Faculty News, spring 2023

May 3, 2023

Dominique Adams-Santos, Celeste Watkins-Hayes, and PhD candidate Kayonne Christy contributed a chapter, "Narratives in Context: Locating Racism and Sexism in Black Women's Health Experiences," to The Routledge Companion to Intersectionalities.

The National Academies of Sciences, Engineering, and Medicine appointed John Ayanian to a special committee that will examine the current state of racial and ethnic healthcare disparities in the U.S.

Daedalus published Jenna Bednar's article, "Governance for Human Social Flourishing," in an issue dedicated to work emerging from a five-year project at Stanford University's Center for Advanced Study in the Behavioral Sciences. In November, she was the keynote speaker for the Philosophy, Politics, and Economics Society annual meeting.

Paul Courant and Kevin Stange worked as co-PIs for their project, College and Beyond II (CBII), which is supported by the Mellon Foundation. The project is assembling a massive amount of data to help researchers examine undergraduate education.

Kathryn Dominguez co-authored "Stabilising Financial Markets: Lending and Market Making as a Last Resort," in Reports of the Advisory Scientific Committee for the European Systemic Risk Board and co-wrote a column on the same subject in VoxEu. She was also a visiting scholar at the University of Melbourne Institute: Applied Economic and Social Research.

Ren Farley organized a session about "Census 2020: Its accomplishments, Its deficiencies and Its Consequences for Planning Census 2030" at the Population Association of America Annual Meeting in April. At the same meeting, he presented on the rapidly changing racial composition of the nation, especially the rapid growth of the population who identify with more than one race.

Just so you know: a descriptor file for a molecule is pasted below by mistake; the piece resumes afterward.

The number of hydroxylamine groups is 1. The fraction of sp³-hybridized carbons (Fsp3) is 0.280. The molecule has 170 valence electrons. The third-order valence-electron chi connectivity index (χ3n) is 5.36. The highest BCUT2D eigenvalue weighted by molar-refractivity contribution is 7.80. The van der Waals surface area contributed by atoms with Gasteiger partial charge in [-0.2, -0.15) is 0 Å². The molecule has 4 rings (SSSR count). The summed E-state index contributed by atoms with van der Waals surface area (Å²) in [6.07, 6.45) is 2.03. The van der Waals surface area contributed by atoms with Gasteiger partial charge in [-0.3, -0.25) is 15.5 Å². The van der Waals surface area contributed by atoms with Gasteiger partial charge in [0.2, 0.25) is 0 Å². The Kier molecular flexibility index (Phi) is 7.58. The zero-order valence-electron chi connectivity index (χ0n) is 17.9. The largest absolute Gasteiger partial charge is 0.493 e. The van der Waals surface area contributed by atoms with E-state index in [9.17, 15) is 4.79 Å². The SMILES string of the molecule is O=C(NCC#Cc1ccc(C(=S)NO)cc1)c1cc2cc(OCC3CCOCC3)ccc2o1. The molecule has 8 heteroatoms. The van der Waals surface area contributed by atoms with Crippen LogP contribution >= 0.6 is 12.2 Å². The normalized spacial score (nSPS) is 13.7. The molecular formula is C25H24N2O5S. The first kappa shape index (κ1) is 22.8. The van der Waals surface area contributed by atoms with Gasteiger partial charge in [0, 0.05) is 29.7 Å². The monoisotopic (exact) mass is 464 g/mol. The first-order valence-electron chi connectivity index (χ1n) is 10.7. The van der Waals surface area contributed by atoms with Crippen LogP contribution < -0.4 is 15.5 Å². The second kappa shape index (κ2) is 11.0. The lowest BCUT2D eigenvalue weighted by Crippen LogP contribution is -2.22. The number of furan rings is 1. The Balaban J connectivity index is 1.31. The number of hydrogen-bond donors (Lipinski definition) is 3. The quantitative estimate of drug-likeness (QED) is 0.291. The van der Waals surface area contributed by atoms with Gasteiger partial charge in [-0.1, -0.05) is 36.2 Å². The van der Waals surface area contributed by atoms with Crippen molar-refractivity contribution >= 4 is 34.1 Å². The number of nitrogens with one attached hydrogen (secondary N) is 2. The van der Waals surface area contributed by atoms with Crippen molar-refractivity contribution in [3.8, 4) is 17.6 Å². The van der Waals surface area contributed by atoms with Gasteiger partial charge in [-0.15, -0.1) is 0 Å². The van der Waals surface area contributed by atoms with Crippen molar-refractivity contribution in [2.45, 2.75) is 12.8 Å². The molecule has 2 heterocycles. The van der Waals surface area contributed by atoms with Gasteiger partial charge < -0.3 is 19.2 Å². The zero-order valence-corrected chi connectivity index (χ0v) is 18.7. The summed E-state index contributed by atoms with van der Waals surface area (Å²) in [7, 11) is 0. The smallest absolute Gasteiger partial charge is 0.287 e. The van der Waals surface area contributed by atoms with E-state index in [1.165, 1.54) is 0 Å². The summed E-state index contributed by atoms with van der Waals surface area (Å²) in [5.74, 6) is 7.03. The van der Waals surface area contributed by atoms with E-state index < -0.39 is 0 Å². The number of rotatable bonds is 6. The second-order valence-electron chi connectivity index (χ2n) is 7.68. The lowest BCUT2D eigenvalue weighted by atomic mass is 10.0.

Ben Green joined Harvard University's Berkman Klein Center for Internet & Society for a webinar focused on what fairness means in the context of algorithms and how it can be measured.

Morela Hernandez co-authored "How Women on Boards Navigate the 'Warmth-Competence' Line" in the Harvard Business Review and "How to Help High Achievers Overcome Imposter Syndrome," for the MIT Sloan Management Review.

Rusty Hills urged state attorneys general and local officials to reject lawsuits implicating energy companies in weather-related damages in an op-ed for the National Law Journal.

Brian Jacob and Christina Weiland were both named to the prestigious 2023 RHSU Edu-Scholar Public Influence Rankings. Jacob also published a new working paper about access to career and technical education. Weiland produced new briefs for the Education Policy Initiative, including "What Sustains the Pre-K Boost?," "Michigan Transitional Kindergarten: A First Look at Program Reach and Features," with Jacob, and "Successful Data Collection in Early Childhood Settings During COVID-19."

For Milbank Quarterly, Paula Lantz and Katherine Michelmore coauthored "Abortion policy in the United States: The new legal landscape and its threats to health and socioeconomic well-being." Lantz also co-wrote "The perils of medicalization for population health and health equity" for the Milbank Quarterly.

Earl Lewis led the Inclusive History Project and addressed the scholars who are joining him in critically engaging with the uncomfortable truths of the University of Michigan's history, including entanglements with slavery and racial discrimination.

Mara Ostfeld and former graduate student Nicole Yadon (PhD '20) published a book titled "Skin Color, Power, and Politics in America." Ostfeld and Phd candidate Lydia Wileden co-authored a report titled "Detroiters' Policy Priorities: What Matters to Detroiters Leading Up to the November 2022 Elections."